My father was a social worker and when I was born, we actually lived at a camp in Michigan which he ran. Every week during the summer, a new group of kids from Detroit would arrive at Franklin Settlement Camp. Located on the shore of a small lake, the camp was pretty much exactly what you'd imagine: a main building and cafeteria, a few large cabins, and a lot of room. My dad played guitar and each evening ended with songs around the campfire.
Even after we moved to a house a few blocks away and a slightly more normal life, the spirit of camp always felt close. Strangers drifting in and later returning as familiar faces, talking late into the night around the table or fireplace, music performances by the young and old, badminton in the backyard, and laughing and conspiring on the front porch of our 100-year old home, swaying on the swing until the quiet of darkness made our voices seem too loud.
When I revisit those memories, I see a lot of Uncommon — leisurely conversations, fleeting closeness, and peaceful surroundings. This is the fiftieth dispatch. Nearly one year ago, I wrote a post asking if there were others who thought it was time to rethink community online. I was terribly nervous.
Of course, it turned out that there are many of us. What a year it has been, a constant stream of inspiration, learning, and wonderful moments. The highlight has been the many stories of people within the community finding each other both online and off as introductions are made and new friendships formed. Here are some others...
- 582 people reading, shaping, and contributing to Uncommon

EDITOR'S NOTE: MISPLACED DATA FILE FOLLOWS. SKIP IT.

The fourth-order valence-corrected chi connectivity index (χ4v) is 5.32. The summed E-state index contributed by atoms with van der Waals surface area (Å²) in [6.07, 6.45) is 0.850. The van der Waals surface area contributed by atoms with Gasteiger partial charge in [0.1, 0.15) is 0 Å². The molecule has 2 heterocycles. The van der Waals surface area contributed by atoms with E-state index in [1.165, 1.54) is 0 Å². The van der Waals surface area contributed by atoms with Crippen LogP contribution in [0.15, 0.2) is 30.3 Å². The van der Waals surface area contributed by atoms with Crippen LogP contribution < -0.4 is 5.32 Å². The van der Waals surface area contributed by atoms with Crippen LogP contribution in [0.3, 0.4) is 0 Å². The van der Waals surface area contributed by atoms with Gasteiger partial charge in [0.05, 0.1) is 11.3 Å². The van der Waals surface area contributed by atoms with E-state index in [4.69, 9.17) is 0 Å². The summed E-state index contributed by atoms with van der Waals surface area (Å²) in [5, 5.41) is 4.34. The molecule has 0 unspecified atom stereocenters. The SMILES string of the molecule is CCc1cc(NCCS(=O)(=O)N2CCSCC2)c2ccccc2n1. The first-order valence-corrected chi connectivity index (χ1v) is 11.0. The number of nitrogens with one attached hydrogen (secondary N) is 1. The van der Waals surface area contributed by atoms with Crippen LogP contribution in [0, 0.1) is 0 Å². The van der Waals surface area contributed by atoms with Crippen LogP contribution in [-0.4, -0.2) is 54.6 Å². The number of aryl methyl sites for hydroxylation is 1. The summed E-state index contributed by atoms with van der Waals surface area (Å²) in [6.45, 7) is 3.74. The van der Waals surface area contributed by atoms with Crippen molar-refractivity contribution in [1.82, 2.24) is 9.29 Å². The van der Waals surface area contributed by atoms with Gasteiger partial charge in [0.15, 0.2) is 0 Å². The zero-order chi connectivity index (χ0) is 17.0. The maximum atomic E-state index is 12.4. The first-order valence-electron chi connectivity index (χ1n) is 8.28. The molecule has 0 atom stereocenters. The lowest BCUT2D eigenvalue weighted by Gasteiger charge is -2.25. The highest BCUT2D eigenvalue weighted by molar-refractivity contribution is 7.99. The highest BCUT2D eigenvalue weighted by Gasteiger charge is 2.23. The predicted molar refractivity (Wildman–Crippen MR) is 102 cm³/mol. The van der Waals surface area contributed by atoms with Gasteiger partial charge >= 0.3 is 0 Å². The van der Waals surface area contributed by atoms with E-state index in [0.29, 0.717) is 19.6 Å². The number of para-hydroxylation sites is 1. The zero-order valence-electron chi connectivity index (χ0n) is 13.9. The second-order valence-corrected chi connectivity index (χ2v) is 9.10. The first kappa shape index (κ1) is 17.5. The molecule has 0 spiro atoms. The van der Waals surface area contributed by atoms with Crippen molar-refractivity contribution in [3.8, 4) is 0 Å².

- 100 founding members
- 100 welcome postcards mailed
- 174 postcards received in reply
- 10 friends giving their time and talent
- 539 Git commits and 167 Basecamp discussions
- Our first donation to Ag47 Collective
- The first Tangibly Uncommon featuring an original print by @etherbrian
- A site that welcomes curious newcomers in a uniquely beautiful way
Meeting so many of you has been incredible. You are uncommon in every sense.
The year ahead is going to be a special one as we take these ideas and sketches and make them real. Grab a friend and pack your swimsuit, favorite book, and a deck of cards. We'll be waiting for you on the front porch.
Last week's dispatch asked, Which books do you identify with where or when you read them?
I definitely associate memories of reading with memories of space and place. Especially when it has to do with a very special space and place.<br><br>I read most of 1Q84 from my 24th floor balcony apartment last spring in Chongqing. It was the only time of year that it was comfortable enough to sit outside, and I made every effort to take advantage of those fleeting temperatures and relatively smog-free air that spring.<br><br>I also read most of Infinite Jest on the 45-minute bus ride to and from Mandarin class in the outskirts of Chongqing that fall. I maintain it was the only way to gain momentum on that book - just enough time and space to get through a tennis vignette and flip back and forth to the footnotes on my Kindle. And after about a month's worth of bus rides and rote memorization I quit the Mandarin course and found myself a tutor in my neighborhood; I continued on with Infinite Jest. (More here).<br><br>I took on those mammoth, imposing tomes because I had the space and time to tackle them that year abroad in China. And I'm ever so grateful for that luxury.